Honestly, I think we're all getting a little bored doing the kitchen gate work every meal. The dogs know they are supposed to lay down and have gotten pretty consistent with it. Sometimes, when Rye's on the opposite side from me, she gets up and paces or picks up a toy or puts her feet up on the gate and barks, but all I have to do is give her "the look" (I guess even though I have no desire to be a human child parent, I still picked that up from my mom) and she settles right back down. When Rye and I are on the same side, she lays down and stays put until we're done and Barley's a dream on either side (as long as Rye doesn't prolong the feeding process with her nonsense for too long). So, I thought we'd try a new approach to the crate so we could do a breakfast feeding with the crate and dinner with the gate, just for a change of scenery. I thought that if I put Rye in the crate with the same routine I use to put her in when I leave for work or for bedtime, she might be more relaxed at the beginning of the session. I was wrong. As soon as I walked out of the room to go get Barley, she started barking and bouncing again.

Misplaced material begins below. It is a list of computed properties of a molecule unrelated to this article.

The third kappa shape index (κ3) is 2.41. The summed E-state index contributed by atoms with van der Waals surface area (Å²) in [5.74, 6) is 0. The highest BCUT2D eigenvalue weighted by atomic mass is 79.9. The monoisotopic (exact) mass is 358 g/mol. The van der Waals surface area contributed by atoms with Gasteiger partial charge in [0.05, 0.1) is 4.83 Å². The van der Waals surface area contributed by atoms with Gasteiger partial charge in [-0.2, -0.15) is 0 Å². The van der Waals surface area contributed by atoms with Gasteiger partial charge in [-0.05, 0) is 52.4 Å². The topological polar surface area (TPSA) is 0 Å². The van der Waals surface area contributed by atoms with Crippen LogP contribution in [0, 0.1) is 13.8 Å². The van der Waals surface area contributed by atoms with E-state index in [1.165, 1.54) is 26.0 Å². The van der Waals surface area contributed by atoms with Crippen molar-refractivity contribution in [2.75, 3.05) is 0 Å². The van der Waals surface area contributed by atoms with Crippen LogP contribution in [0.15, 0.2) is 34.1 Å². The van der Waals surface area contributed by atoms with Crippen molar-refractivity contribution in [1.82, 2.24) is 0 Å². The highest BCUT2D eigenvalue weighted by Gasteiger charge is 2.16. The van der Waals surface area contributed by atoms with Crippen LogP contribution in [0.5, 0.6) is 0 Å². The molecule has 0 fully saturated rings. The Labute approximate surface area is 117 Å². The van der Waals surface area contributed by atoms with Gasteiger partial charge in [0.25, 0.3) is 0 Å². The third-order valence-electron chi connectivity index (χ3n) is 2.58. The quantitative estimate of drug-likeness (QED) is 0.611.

At dinner, we were back to the kitchen gate. I decided to distract Rye by giving her a couple carrots as I left the kitchen to get Barley. She was silent the entire time I ran upstairs and let Barley out of the bedroom. She was still a little stressed during training, but not as much as previous days.

Day 10
This was the first day of finals week, so training time was really limited. Rye had been cooped up much longer than usual, so she was wound up and had trouble focusing. The dogs were ok, but it wasn't our best training session. I eventually called it quits early because I didn't want Rye to practice being so distracted during a training session.

Barley understand that sometimes finals week means you just have to be still.

When Barley was tuckered out and curled up asleep in the ex-pen again, I brought Rye out for a bit. Rye was especially playful, which Barley tolerated for a little while, but when she started getting annoyed, I knew it was time to give everyone their separate spaces again.

Day 11
Another busy day of collecting final papers, but I did better at getting everyone out for more play time before training. Rye ran up to visit Barley in her crate as soon as I got home from work again. I took some treats up and rewarded calm behavior from both of them. After a few minutes, I just sat next to the crate petting Barley as she leaned against the side and we watched Rye play. Rye kept bringing toys over to Barley and bowing--Barley hasn't quite figured out what to think of that yet. Rye barks occasionally when Barley doesn't respond and that makes Barley a little crazy. Barley has played with other dogs successfully on exactly two occasions, so this is going to be a challenge for us.